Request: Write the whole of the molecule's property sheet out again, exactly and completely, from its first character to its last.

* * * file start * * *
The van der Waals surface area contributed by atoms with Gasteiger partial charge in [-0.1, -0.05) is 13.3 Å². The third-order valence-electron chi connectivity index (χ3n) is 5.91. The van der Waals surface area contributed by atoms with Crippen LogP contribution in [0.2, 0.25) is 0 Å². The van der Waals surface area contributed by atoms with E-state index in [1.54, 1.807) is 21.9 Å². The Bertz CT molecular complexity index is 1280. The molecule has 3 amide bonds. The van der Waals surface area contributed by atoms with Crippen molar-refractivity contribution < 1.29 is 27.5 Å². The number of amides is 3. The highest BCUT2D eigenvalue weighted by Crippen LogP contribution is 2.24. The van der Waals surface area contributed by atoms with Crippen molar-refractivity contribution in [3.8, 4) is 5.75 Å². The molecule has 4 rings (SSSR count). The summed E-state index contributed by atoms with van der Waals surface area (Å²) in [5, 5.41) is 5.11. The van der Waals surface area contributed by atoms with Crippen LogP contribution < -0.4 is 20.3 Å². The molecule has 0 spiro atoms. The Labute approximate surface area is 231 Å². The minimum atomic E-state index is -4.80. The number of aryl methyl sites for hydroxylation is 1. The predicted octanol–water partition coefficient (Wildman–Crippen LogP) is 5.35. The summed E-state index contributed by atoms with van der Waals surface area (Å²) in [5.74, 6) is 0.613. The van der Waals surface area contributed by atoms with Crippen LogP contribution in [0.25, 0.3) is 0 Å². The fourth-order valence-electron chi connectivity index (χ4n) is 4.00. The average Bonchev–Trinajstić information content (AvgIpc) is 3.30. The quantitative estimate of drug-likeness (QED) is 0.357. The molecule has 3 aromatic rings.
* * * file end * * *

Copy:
The van der Waals surface area contributed by atoms with Gasteiger partial charge in [-0.1, -0.05) is 13.3 Å². The third-order valence-electron chi connectivity index (χ3n) is 5.91. The van der Waals surface area contributed by atoms with Crippen LogP contribution in [0.2, 0.25) is 0 Å². The van der Waals surface area contributed by atoms with E-state index in [1.54, 1.807) is 21.9 Å². The Bertz CT molecular complexity index is 1280. The molecule has 3 amide bonds. The van der Waals surface area contributed by atoms with Crippen molar-refractivity contribution < 1.29 is 27.5 Å². The number of amides is 3. The highest BCUT2D eigenvalue weighted by Crippen LogP contribution is 2.24. The van der Waals surface area contributed by atoms with Crippen molar-refractivity contribution in [3.8, 4) is 5.75 Å². The molecule has 4 rings (SSSR count). The summed E-state index contributed by atoms with van der Waals surface area (Å²) in [5, 5.41) is 5.11. The van der Waals surface area contributed by atoms with Crippen LogP contribution < -0.4 is 20.3 Å². The molecule has 0 spiro atoms. The Labute approximate surface area is 231 Å². The minimum atomic E-state index is -4.80. The number of aryl methyl sites for hydroxylation is 1. The predicted octanol–water partition coefficient (Wildman–Crippen LogP) is 5.35. The summed E-state index contributed by atoms with van der Waals surface area (Å²) in [5.74, 6) is 0.613. The van der Waals surface area contributed by atoms with Crippen LogP contribution in [0.25, 0.3) is 0 Å². The fourth-order valence-electron chi connectivity index (χ4n) is 4.00. The average Bonchev–Trinajstić information content (AvgIpc) is 3.30. The quantitative estimate of drug-likeness (QED) is 0.357. The molecule has 3 aromatic rings.